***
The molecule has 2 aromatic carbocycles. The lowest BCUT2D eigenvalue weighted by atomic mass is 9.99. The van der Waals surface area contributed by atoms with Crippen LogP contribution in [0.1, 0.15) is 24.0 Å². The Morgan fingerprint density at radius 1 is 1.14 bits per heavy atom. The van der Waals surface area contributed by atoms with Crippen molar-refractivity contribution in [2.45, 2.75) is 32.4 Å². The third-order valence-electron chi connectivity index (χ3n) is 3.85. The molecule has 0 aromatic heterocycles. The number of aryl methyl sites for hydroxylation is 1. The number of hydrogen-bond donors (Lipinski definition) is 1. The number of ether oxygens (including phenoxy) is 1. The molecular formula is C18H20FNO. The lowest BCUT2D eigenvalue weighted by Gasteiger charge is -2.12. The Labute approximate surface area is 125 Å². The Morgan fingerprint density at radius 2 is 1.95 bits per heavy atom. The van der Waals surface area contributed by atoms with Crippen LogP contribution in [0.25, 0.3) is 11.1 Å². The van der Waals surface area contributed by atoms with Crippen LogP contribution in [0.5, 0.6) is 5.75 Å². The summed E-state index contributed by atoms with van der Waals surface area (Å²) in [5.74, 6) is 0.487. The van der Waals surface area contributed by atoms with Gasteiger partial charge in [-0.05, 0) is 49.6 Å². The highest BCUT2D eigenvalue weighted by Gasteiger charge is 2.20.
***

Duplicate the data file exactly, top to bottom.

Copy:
The molecule has 2 aromatic carbocycles. The lowest BCUT2D eigenvalue weighted by atomic mass is 9.99. The van der Waals surface area contributed by atoms with Crippen LogP contribution in [0.1, 0.15) is 24.0 Å². The Morgan fingerprint density at radius 1 is 1.14 bits per heavy atom. The van der Waals surface area contributed by atoms with Crippen molar-refractivity contribution in [2.45, 2.75) is 32.4 Å². The third-order valence-electron chi connectivity index (χ3n) is 3.85. The molecule has 0 aromatic heterocycles. The number of aryl methyl sites for hydroxylation is 1. The number of hydrogen-bond donors (Lipinski definition) is 1. The number of ether oxygens (including phenoxy) is 1. The molecular formula is C18H20FNO. The lowest BCUT2D eigenvalue weighted by Gasteiger charge is -2.12. The Labute approximate surface area is 125 Å². The Morgan fingerprint density at radius 2 is 1.95 bits per heavy atom. The van der Waals surface area contributed by atoms with Crippen LogP contribution in [0.25, 0.3) is 11.1 Å². The van der Waals surface area contributed by atoms with Crippen LogP contribution in [0.5, 0.6) is 5.75 Å². The summed E-state index contributed by atoms with van der Waals surface area (Å²) in [5.74, 6) is 0.487. The van der Waals surface area contributed by atoms with Gasteiger partial charge in [-0.05, 0) is 49.6 Å². The highest BCUT2D eigenvalue weighted by Gasteiger charge is 2.20.